Pass-Through Entity (PTE) Tax May Save Some Small Business Owners Money

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If you’re an owner, shareholder, or investor in a pass-through entity such as an S corporation, you may be eligible to claim additional credit on your state income tax returns with the Pass-through Entity Tax. However, there is some confusion about when the deduction can be taken.

Today’s post explains what the PTE tax is and what it means for you.

What is Pass-Through Entity (PTE) Tax?
A pass-through entity (PTE) is a legal business entity that passes income it makes straight to its owners, shareholders, or investors. It is those individuals who are taxed on the entity’s income, not the entity itself. Common PTEs include partnerships, S Corporations, and trusts (to the extent that their income is taxed to their beneficiaries).

Currently, the personal federal income tax deduction for state and local income taxes and property taxes (SALT) is capped at $10,000 per year. However, in 29 states, including Massachusetts, PTEs can elect to be taxed at the entity level.

This means that the business entity will pay the state income tax due on its business income that would otherwise be paid on owners’ personal tax returns. Instead, owners, shareholders, and investors may be able to claim a credit on their state individual income tax return for the amount of their share of PTE tax paid by the entity and avoid the $10,000 SALT deduction limit.

Notice 2020-75 from the IRS announced that the IRS, along with the Treasury Department, will issue regulations that will clarify whether partnerships and S corporations can deduct state and local income taxes in computing non-separately stated taxable income or loss for the taxable year of payment.

The Issue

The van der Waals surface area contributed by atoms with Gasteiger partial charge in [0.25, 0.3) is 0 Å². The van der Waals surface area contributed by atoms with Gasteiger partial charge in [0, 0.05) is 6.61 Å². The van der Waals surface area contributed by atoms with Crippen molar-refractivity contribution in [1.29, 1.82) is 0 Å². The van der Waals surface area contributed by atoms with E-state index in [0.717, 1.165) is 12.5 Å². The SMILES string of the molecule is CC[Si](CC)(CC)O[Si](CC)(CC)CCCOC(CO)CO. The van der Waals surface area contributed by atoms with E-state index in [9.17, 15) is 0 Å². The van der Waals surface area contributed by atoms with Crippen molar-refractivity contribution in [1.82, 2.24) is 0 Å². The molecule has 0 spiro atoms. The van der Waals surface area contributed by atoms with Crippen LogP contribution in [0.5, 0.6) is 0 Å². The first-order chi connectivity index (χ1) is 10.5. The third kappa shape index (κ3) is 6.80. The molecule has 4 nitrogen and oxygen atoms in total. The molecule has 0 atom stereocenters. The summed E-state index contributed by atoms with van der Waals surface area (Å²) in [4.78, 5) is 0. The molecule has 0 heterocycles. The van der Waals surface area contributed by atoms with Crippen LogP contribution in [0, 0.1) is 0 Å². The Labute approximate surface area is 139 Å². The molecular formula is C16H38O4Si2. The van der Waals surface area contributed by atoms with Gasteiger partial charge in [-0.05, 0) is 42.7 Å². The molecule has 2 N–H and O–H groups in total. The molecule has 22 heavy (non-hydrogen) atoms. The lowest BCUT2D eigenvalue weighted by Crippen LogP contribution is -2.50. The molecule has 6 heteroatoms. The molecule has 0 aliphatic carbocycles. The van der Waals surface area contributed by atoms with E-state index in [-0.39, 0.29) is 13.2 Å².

While it is clear that the deduction is allowed, it is not clear if it must be taken the year that the tax is accrued or the year it is paid.

On October 4, 2022, the American Institute of CPAs (AICPA) submitted a letter to the IRS and the Treasury asking for clarification on the guidance it gave in Notice 2020-75, and noting, “There is confusion among practitioners about whether a taxpayer would have a liability for income taxes in the current taxable year for an elective PTE tax where the election is made after the end of the current taxable year.”

The letter recommends that the IRS allow taxpayers to determine the timing of the deduction for the Specified Income Tax Payment (SITP) in accordance with the entity’s method of accounting.

What This Means for You
In addition to the 29 states that currently have PTE tax in effect, Missouri will allow PTE tax beginning in 2023, and more states have legislation pending. This means that an increasing number of PTEs and individuals are likely to be affected in the future.

Tonneson + Co is keeping a close eye on this situation so that we can provide our clients with the best and most timely information and ensure that they are able to claim all the deductions and credits they are eligible for. Contact us today if you have questions about PTE tax and whether it applies to you.

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